During the research project that informs this paper, one of the authors was affiliated with a European development agency that was cooperating with the EAC in a project to support regional integration in the East African energy sector. In the context of the EAC’s regional Strategy on Scaling Up Access to Modern Energy Services In Order to Achieve the Millennium Development Goals. The strategy aims to improve access to modern energy services (referring to improved efficiency of traditional energy sources, such as gathered firewood or biomass, but also to alternative energy sources mainly used for decentralised electricity generation) across East Africa. It was initially approved in November 2006 by the East African Council of Ministers, and the EAC was charged with its implementation with the support of the ‘development partners’. At this stage, these were mainly the UNDP, the EUEI PDF and the Deutsche GTZ. The strategy document can be accessed on: http://188.8.131.52/energy/index.php?option = com_docman&task = doc_details&gid = 15&Itemid = 70 [18/10/2009]. View all notes) Through this engagement, it became evident how donor involvement to support the project reflected the underlying political agendas of the donor organisations. In tandem with a similar project implemented through the Economic Community of West African States (ECOWAS) in West Africa, the United Nations Development Programme (UNDP) and European Union Energy Initiative Partnership Dialogue Facility (EUEI PDF) initially commissioned the project in the name of supporting the Millennium Development Goals (in the case of the UNDP) and to promote regional approaches to energy policy (in the case of EUEI PDF). The engagement of European agencies (primarily EUEI PDF, in tandem with EU member state development agencies, such as Germany’s Gesellschaft für Technische Zusammenarbeit (GTZ)) in the process is tied to the wider EU external relations’ objective of actively encouraging and supporting regional integration among developing countries. The Africa–EU strategic partnership – a Joint Africa–EU Strategy: European commission [Google Scholar], EC. 2007c. First action plan (2008–2010) for the implementation of the Africa–EU strategic partnership: European commission [Google Scholar], EC. 2007d. Republic of Kenya – European community. Country strategy paper and indicative programme for the period 2008–2013: European Commission [Google Scholar], EC. 2008. Region of Eastern and Southern Africa and the Indian Ocean – European community. Regional strategy paper and regional indicative programme for the period 2008–2013: European commission [Google Scholar]).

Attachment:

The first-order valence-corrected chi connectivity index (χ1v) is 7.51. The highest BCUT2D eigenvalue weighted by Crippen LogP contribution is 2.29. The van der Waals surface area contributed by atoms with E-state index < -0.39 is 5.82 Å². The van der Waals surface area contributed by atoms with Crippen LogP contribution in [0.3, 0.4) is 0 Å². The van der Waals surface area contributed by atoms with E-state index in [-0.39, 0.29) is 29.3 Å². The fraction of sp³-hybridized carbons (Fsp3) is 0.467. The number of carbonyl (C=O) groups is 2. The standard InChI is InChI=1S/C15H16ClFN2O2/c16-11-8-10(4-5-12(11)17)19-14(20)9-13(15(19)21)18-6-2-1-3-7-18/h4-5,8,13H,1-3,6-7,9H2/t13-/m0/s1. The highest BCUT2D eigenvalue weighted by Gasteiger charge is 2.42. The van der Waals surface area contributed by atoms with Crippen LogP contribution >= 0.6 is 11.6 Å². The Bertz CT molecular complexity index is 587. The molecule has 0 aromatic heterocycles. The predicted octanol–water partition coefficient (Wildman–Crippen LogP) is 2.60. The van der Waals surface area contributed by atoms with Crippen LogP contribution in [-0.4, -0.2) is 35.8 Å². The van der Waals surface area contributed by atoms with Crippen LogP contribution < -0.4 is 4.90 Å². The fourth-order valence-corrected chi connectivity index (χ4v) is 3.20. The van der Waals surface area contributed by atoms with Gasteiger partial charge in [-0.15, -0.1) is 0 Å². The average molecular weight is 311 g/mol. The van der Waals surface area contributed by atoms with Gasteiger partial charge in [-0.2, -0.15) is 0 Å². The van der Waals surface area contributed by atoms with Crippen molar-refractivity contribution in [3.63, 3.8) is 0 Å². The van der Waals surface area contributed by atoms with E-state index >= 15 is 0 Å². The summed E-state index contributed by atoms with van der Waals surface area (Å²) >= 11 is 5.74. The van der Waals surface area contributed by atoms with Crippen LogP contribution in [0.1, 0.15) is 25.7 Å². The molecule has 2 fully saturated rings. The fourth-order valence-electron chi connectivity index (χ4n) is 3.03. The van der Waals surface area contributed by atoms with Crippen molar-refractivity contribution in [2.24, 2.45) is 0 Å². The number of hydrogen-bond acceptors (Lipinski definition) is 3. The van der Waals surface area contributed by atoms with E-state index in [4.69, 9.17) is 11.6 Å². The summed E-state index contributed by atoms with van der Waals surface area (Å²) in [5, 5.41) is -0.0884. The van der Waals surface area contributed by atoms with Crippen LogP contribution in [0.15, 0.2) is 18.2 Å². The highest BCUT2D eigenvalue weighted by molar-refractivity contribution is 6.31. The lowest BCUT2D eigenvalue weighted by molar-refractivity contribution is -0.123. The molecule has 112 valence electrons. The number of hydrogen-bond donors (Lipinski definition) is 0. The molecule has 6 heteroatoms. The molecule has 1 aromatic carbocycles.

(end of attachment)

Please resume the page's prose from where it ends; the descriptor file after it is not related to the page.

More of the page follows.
Both the donor organisations and local policy makers took only limited account of the practicalities of realising integration procedures in cooperation with the EAC. In the same context, it was also evident that the EAC lacked capacity at the executive level as well as a substantial commitment on the part of its member states to advance regional integration. During interviews with key individuals involved in the process, informants remarked how the key reason for the approval of the project arose from the prospect of attracting significant donor funding; a thorough review of the details and full implications did not take place on the part of the decision makers. These expectations arose from the early donor engagement in the process. One informant claimed that ‘the ministers had no idea what they adopted’. Interview conducted in Nairobi, Kenya, 04/12/2008. View all notes)